Standard & Poor’s: Gold Bugs, BEWARE
Standard & Poor’s report, “High Prices Mask a Difficult Future for Gold Miners,” warns that the end of a golden era is nigh. S&P believes gold miners (NYSEARCA:GDXJ) could face pressure on their underlying credit ratings to such an extent that new projects could be limited, investment reduced, and many existing operations shut down.
Gold miners have have been shielded against high extraction costs by equally high gold prices in recent years. But that will not last. In the report, S&P notes that production, which currently stands at a combined 27 million ounces annually, will increase in the single-digits through the next two or three years, but begin to decline thereafter. Mirroring S&P’s concerns, this week’s Denver Gold Forum 2012 announced that new major gold veins are becoming more difficult to find and many quality reserves have been tapped.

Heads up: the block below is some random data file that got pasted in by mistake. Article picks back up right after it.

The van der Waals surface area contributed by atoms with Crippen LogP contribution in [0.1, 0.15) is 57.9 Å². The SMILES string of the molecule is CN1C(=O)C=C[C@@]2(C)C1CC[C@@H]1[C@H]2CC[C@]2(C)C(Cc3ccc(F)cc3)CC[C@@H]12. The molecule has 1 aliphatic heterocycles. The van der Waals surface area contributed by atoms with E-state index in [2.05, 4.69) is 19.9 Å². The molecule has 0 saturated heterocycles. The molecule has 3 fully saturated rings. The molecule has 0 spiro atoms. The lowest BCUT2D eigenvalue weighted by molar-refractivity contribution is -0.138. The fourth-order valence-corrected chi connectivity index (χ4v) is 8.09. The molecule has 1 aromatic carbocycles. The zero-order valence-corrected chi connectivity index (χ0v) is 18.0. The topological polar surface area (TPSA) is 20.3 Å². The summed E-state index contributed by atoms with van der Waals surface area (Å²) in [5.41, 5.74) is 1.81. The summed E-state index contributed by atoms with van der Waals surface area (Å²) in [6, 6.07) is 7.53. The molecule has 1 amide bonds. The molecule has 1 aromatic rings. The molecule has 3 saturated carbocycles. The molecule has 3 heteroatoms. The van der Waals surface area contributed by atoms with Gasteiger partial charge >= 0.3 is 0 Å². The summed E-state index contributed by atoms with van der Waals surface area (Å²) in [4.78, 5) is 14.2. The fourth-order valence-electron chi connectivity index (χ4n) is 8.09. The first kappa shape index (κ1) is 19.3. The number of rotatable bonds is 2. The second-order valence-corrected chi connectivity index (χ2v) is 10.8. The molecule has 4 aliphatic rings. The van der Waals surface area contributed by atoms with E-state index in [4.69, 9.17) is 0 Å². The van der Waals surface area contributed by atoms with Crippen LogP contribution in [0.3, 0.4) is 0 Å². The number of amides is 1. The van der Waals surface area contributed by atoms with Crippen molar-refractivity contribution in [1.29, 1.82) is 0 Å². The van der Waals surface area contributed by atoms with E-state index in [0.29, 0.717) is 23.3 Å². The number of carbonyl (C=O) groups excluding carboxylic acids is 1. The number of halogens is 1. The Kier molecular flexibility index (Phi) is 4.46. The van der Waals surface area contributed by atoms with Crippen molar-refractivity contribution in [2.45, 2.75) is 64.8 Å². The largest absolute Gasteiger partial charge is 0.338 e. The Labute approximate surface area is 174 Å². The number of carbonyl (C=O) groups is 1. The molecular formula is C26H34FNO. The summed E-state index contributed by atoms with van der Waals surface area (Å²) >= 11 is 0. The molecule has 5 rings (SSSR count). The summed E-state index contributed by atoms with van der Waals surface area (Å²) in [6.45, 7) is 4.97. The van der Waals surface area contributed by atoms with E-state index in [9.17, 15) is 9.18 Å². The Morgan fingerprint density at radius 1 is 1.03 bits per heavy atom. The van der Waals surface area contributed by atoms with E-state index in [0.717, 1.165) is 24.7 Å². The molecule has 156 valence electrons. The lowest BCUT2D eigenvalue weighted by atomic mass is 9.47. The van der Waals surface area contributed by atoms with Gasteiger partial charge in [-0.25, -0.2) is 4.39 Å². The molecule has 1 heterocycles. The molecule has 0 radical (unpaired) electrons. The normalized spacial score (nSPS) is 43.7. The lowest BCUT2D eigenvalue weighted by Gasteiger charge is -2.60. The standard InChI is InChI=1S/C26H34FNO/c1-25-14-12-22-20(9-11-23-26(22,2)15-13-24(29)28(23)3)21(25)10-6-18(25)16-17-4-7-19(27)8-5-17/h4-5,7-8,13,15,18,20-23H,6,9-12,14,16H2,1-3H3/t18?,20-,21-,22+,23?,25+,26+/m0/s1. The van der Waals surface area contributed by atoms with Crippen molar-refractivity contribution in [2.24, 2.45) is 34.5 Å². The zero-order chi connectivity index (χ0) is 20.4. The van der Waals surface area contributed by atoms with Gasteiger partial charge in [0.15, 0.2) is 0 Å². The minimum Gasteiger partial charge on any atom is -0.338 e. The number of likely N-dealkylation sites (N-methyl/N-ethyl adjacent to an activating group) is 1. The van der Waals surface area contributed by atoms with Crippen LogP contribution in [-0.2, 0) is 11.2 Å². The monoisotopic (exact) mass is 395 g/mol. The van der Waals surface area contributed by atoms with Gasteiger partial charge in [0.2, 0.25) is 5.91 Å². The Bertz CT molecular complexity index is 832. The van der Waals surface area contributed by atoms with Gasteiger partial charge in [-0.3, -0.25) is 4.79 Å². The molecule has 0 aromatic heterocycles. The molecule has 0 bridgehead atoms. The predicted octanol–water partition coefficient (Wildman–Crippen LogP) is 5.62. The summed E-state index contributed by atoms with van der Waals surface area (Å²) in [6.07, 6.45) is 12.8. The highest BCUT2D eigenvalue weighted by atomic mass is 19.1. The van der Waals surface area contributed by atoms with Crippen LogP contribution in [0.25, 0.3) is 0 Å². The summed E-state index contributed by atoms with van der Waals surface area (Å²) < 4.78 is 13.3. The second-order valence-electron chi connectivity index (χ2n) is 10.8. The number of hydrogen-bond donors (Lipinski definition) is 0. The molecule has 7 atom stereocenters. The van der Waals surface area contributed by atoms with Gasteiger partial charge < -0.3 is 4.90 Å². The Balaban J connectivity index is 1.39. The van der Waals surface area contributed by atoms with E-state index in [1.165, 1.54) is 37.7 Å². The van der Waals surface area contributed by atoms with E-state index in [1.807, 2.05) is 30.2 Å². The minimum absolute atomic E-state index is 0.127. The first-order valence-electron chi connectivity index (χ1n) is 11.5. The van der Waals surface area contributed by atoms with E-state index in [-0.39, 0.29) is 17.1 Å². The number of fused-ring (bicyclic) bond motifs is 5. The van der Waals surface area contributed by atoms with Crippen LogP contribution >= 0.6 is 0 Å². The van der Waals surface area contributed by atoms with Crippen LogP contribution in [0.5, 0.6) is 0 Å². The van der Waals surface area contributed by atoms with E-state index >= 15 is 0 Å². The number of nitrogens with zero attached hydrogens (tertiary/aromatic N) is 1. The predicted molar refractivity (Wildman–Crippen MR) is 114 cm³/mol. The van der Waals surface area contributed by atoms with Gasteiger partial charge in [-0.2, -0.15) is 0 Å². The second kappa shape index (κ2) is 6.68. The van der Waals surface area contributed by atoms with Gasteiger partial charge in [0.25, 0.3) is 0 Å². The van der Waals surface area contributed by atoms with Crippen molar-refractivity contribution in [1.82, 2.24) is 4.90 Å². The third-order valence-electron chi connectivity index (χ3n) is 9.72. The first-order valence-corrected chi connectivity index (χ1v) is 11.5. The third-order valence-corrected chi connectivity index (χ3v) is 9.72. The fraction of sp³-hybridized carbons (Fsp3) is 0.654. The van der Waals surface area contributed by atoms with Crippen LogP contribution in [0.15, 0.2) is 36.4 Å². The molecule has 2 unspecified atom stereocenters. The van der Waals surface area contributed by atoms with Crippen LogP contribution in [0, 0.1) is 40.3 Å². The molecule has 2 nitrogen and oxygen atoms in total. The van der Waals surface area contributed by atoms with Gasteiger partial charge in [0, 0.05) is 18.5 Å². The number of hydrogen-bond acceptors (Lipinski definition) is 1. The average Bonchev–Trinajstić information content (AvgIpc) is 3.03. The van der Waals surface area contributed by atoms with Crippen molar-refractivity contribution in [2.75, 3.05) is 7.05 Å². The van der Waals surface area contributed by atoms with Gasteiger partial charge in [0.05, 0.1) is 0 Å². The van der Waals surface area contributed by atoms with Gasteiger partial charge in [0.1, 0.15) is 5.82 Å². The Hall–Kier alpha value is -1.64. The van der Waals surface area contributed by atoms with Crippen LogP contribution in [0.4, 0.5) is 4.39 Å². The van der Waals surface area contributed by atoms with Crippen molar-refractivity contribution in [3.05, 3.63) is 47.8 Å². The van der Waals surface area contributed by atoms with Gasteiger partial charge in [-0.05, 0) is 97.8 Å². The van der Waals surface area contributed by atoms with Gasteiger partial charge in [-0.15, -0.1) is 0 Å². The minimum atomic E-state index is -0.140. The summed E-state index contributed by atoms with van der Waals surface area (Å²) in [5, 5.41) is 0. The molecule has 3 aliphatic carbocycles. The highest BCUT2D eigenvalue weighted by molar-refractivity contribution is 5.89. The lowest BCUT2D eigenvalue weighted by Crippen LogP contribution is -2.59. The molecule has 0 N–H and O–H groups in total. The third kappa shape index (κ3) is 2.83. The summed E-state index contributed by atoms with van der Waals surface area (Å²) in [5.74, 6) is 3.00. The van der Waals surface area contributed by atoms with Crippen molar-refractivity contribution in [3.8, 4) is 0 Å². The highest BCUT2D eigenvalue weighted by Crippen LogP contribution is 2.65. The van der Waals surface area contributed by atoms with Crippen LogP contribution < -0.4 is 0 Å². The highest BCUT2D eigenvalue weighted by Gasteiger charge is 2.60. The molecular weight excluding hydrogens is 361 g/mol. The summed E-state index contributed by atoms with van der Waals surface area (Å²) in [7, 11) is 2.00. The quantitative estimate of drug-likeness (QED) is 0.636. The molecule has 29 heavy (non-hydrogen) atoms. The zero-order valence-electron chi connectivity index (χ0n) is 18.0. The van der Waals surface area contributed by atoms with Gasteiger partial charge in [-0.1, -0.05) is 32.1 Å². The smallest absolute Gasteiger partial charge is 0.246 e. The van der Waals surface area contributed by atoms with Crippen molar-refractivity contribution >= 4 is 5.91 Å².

As gold (NYSEARCA:GLD) reserves decrease, miners will feel the increased production costs of 10 to 15 percent brought on by the commodities boom. In addition to the limited number of quality veins that will be increasingly expensive to tap, gold miners will have no guarantees that the price of gold will stay high.
The report suggested a potential bubble in the gold market. “Gold prices tend to be volatile and unpredictable,” said the report. “It is impossible to assume that demand from investors, which currently makes up 50 percent of total gold demand, will be sustainable over time.”
S&P believes that major gold miners have enough financial flexibility to handle low gold prices for 12 to 18 months. For existing production, extracting a single ounce of gold costs miners $150 to $200, but changes in capital expenditure plans could drive extraction costs up to $1,000 or $1,100 per ounce. If gold prices drop to $1,200 or lower and extraction costs rise, miners’ profitability will be compromised.
Curious about making money with gold? Don’t waste another minute — check out our highly acclaimed Gold & Silver Newsletter now.